On 8th September 2019, the roll on, roll off vessel GOLDEN RAY developed a list and was grounded at the mouth of the Brunswick River, Georgia, while leaving the Port of Brunswick. On-board were 4,151 vehicles and approximately 781 m3 of Heavy Fuel Oil, 144 m3 Marine Diesel Oil and 195 m3 Marine Gas Oil. All crew members were successfully rescued following several days of effort.
Initial salvage and pollution response efforts were focused on controlling the release of oil from the vessel, recovering floating oil, and on the removal and transfer of the bunkers remaining onboard. By 9th October 2019, all the MDO and MGO tanks had been successfully lightered and a significant amount of HFO had also been recovered. The quantity of spilled oil is unknown and there were impacts to the extensive marshes in the area and to the shorelines of St Simon’s and Jekyll islands.
Clean-up in the marsh areas consisted primarily of peat spraying onto fresh oil to reduce the risk of contamination of wildlife and to allow the weathered oil to be naturally remediated. Response on the affected beaches entailed manual clean-up of tar balls and oiled debris from the wreck. Water quality sampling, air monitoring and wildlife (mammals and birds) surveys were also carried out.
Following a decision to remove the wreck by cutting the hull into eight large sections in situ, an Environmental Protection Barrier (EPB) was designed and constructed to enclose the vessel. The EPB was designed to contain the spread of any oil, vehicles and other wreck debris during the long duration of the wreck removal operations and thereby minimise the impacts to the environment and marine life. The EPB was installed ahead of the commencement of wreck removal operations and stayed in place until the last section of wreck had been removed on 24th October 2021.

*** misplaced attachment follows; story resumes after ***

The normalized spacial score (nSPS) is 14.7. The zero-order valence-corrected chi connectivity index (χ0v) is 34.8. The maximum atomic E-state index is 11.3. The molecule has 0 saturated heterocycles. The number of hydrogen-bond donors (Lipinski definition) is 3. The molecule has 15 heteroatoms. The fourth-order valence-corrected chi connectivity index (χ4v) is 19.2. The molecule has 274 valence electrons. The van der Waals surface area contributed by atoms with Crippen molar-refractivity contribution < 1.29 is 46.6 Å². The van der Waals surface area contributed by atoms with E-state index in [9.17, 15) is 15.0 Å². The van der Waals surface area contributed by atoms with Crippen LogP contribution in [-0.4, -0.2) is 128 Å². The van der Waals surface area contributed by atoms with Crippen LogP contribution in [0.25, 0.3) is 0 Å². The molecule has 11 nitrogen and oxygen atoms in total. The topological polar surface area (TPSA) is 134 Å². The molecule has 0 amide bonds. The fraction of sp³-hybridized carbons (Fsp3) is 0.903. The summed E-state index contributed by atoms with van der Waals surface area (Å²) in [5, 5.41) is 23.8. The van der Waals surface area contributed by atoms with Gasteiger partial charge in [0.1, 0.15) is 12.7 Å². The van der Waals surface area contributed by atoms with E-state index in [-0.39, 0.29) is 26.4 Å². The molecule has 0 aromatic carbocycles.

During the wreck cutting operations, there remained a risk of further oil or oiled debris releases and therefore a sizeable at-sea oil containment and recovery operation was maintained in Saint Simon’s Sound. Daily vessel and shore patrols of the marshes and shorelines were undertaken to ensure the prompt recovery of any pollution.
Following the removal of the wreck and dismantling of the EPB, an environmental monitoring program was undertaken which continued until October 2022.
Given the scale and long duration of the wreck removal operation, this was one of the costliest marine incidents in recent years.
ITOPF was initially mobilised to site on 26th September 2019. ITOPF supported the work of response personnel in the Incident Command Post and participated in shoreline surveys, operational planning, and liaison with Georgia State authorities. ITOPF also provided input into the design of the EPB and pollution response contingency measures. ITOPF returned to site for the wreck removal operations and spent four months on site advising the Unified Command and other parties on pollution response and environmental issues.